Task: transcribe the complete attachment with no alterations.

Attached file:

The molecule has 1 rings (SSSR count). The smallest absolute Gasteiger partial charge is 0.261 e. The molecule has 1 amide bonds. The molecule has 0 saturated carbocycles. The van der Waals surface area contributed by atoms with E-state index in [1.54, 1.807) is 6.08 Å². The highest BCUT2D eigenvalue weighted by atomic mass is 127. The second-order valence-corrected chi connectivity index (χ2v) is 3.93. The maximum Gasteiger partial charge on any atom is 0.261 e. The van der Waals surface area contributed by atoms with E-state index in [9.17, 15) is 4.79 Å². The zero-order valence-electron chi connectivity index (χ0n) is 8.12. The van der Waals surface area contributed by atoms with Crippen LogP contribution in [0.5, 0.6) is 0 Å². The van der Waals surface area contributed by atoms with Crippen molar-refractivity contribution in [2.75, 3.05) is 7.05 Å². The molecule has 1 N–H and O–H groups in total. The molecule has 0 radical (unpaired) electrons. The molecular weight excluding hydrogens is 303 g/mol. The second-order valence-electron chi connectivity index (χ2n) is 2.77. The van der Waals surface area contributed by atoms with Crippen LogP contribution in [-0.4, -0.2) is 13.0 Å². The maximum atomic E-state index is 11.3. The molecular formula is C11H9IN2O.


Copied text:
The molecule has 1 rings (SSSR count). The smallest absolute Gasteiger partial charge is 0.261 e. The molecule has 1 amide bonds. The molecule has 0 saturated carbocycles. The van der Waals surface area contributed by atoms with E-state index in [1.54, 1.807) is 6.08 Å². The highest BCUT2D eigenvalue weighted by atomic mass is 127. The second-order valence-corrected chi connectivity index (χ2v) is 3.93. The maximum Gasteiger partial charge on any atom is 0.261 e. The van der Waals surface area contributed by atoms with E-state index in [9.17, 15) is 4.79 Å². The zero-order valence-electron chi connectivity index (χ0n) is 8.12. The van der Waals surface area contributed by atoms with Crippen LogP contribution in [0.5, 0.6) is 0 Å². The van der Waals surface area contributed by atoms with Crippen molar-refractivity contribution in [2.75, 3.05) is 7.05 Å². The molecule has 1 N–H and O–H groups in total. The molecule has 0 radical (unpaired) electrons. The molecular weight excluding hydrogens is 303 g/mol. The second-order valence-electron chi connectivity index (χ2n) is 2.77. The van der Waals surface area contributed by atoms with Crippen LogP contribution in [-0.4, -0.2) is 13.0 Å². The maximum atomic E-state index is 11.3. The molecular formula is C11H9IN2O.